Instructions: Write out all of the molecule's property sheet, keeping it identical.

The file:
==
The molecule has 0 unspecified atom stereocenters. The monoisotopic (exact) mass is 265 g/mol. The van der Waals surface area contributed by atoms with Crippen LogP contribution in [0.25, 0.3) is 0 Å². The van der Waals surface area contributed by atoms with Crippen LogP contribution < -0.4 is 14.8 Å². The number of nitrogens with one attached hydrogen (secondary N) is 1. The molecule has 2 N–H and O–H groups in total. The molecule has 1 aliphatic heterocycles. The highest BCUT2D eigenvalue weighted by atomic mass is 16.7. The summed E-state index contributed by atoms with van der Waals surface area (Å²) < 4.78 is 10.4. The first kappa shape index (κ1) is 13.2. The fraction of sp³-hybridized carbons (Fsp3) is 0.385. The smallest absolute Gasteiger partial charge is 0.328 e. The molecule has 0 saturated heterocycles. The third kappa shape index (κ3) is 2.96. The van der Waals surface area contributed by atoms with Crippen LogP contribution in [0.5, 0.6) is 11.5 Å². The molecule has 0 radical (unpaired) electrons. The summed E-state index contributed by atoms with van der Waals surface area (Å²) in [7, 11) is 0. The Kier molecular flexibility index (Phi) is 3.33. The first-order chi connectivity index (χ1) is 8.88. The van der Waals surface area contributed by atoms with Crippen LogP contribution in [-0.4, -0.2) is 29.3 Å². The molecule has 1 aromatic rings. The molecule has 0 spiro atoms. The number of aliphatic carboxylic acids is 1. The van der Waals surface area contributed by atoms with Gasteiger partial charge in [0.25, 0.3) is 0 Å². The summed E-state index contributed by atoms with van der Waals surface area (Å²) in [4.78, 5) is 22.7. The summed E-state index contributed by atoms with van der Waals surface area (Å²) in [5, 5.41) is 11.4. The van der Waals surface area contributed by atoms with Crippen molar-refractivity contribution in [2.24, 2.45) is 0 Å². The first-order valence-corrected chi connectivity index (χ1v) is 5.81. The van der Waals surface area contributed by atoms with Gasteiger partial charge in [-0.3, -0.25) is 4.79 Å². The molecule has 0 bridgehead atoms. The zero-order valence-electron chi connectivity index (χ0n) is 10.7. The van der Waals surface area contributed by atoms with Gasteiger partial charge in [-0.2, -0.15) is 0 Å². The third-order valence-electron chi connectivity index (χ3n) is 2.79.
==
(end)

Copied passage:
The molecule has 0 unspecified atom stereocenters. The monoisotopic (exact) mass is 265 g/mol. The van der Waals surface area contributed by atoms with Crippen LogP contribution in [0.25, 0.3) is 0 Å². The van der Waals surface area contributed by atoms with Crippen LogP contribution < -0.4 is 14.8 Å². The number of nitrogens with one attached hydrogen (secondary N) is 1. The molecule has 2 N–H and O–H groups in total. The molecule has 1 aliphatic heterocycles. The highest BCUT2D eigenvalue weighted by atomic mass is 16.7. The summed E-state index contributed by atoms with van der Waals surface area (Å²) < 4.78 is 10.4. The first kappa shape index (κ1) is 13.2. The fraction of sp³-hybridized carbons (Fsp3) is 0.385. The smallest absolute Gasteiger partial charge is 0.328 e. The molecule has 0 saturated heterocycles. The third kappa shape index (κ3) is 2.96. The van der Waals surface area contributed by atoms with Crippen LogP contribution in [0.5, 0.6) is 11.5 Å². The molecule has 0 radical (unpaired) electrons. The summed E-state index contributed by atoms with van der Waals surface area (Å²) in [7, 11) is 0. The Kier molecular flexibility index (Phi) is 3.33. The first-order chi connectivity index (χ1) is 8.88. The van der Waals surface area contributed by atoms with Crippen LogP contribution in [-0.4, -0.2) is 29.3 Å². The molecule has 1 aromatic rings. The molecule has 0 spiro atoms. The number of aliphatic carboxylic acids is 1. The van der Waals surface area contributed by atoms with Gasteiger partial charge in [0.25, 0.3) is 0 Å². The summed E-state index contributed by atoms with van der Waals surface area (Å²) in [4.78, 5) is 22.7. The summed E-state index contributed by atoms with van der Waals surface area (Å²) in [5, 5.41) is 11.4. The van der Waals surface area contributed by atoms with Crippen molar-refractivity contribution in [2.24, 2.45) is 0 Å². The first-order valence-corrected chi connectivity index (χ1v) is 5.81. The van der Waals surface area contributed by atoms with Gasteiger partial charge in [-0.3, -0.25) is 4.79 Å². The molecule has 0 bridgehead atoms. The zero-order valence-electron chi connectivity index (χ0n) is 10.7. The van der Waals surface area contributed by atoms with Gasteiger partial charge in [-0.2, -0.15) is 0 Å². The third-order valence-electron chi connectivity index (χ3n) is 2.79.